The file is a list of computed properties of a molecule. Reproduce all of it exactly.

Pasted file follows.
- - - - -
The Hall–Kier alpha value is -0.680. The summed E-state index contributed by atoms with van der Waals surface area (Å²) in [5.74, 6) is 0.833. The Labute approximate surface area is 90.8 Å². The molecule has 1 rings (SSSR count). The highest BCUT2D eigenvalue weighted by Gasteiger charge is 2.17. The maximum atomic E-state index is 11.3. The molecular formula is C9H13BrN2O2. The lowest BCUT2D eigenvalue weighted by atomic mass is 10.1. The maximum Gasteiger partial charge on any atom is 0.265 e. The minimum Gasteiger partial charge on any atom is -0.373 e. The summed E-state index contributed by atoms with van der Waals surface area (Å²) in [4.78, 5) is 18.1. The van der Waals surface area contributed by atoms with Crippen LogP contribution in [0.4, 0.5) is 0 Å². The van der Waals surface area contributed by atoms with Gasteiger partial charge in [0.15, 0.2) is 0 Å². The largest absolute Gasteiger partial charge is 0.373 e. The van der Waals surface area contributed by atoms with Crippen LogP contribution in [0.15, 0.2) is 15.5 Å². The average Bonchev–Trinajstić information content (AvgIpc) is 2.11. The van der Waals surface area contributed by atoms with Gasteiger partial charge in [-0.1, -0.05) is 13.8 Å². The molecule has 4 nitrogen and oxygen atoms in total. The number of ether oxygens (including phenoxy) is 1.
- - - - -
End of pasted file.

The Hall–Kier alpha value is -0.680. The summed E-state index contributed by atoms with van der Waals surface area (Å²) in [5.74, 6) is 0.833. The Labute approximate surface area is 90.8 Å². The molecule has 1 rings (SSSR count). The highest BCUT2D eigenvalue weighted by Gasteiger charge is 2.17. The maximum atomic E-state index is 11.3. The molecular formula is C9H13BrN2O2. The lowest BCUT2D eigenvalue weighted by atomic mass is 10.1. The maximum Gasteiger partial charge on any atom is 0.265 e. The minimum Gasteiger partial charge on any atom is -0.373 e. The summed E-state index contributed by atoms with van der Waals surface area (Å²) in [4.78, 5) is 18.1. The van der Waals surface area contributed by atoms with Crippen LogP contribution in [0.4, 0.5) is 0 Å². The van der Waals surface area contributed by atoms with Gasteiger partial charge in [0.15, 0.2) is 0 Å². The largest absolute Gasteiger partial charge is 0.373 e. The van der Waals surface area contributed by atoms with Crippen LogP contribution in [0.15, 0.2) is 15.5 Å². The average Bonchev–Trinajstić information content (AvgIpc) is 2.11. The van der Waals surface area contributed by atoms with Gasteiger partial charge in [-0.1, -0.05) is 13.8 Å². The molecule has 4 nitrogen and oxygen atoms in total. The number of ether oxygens (including phenoxy) is 1.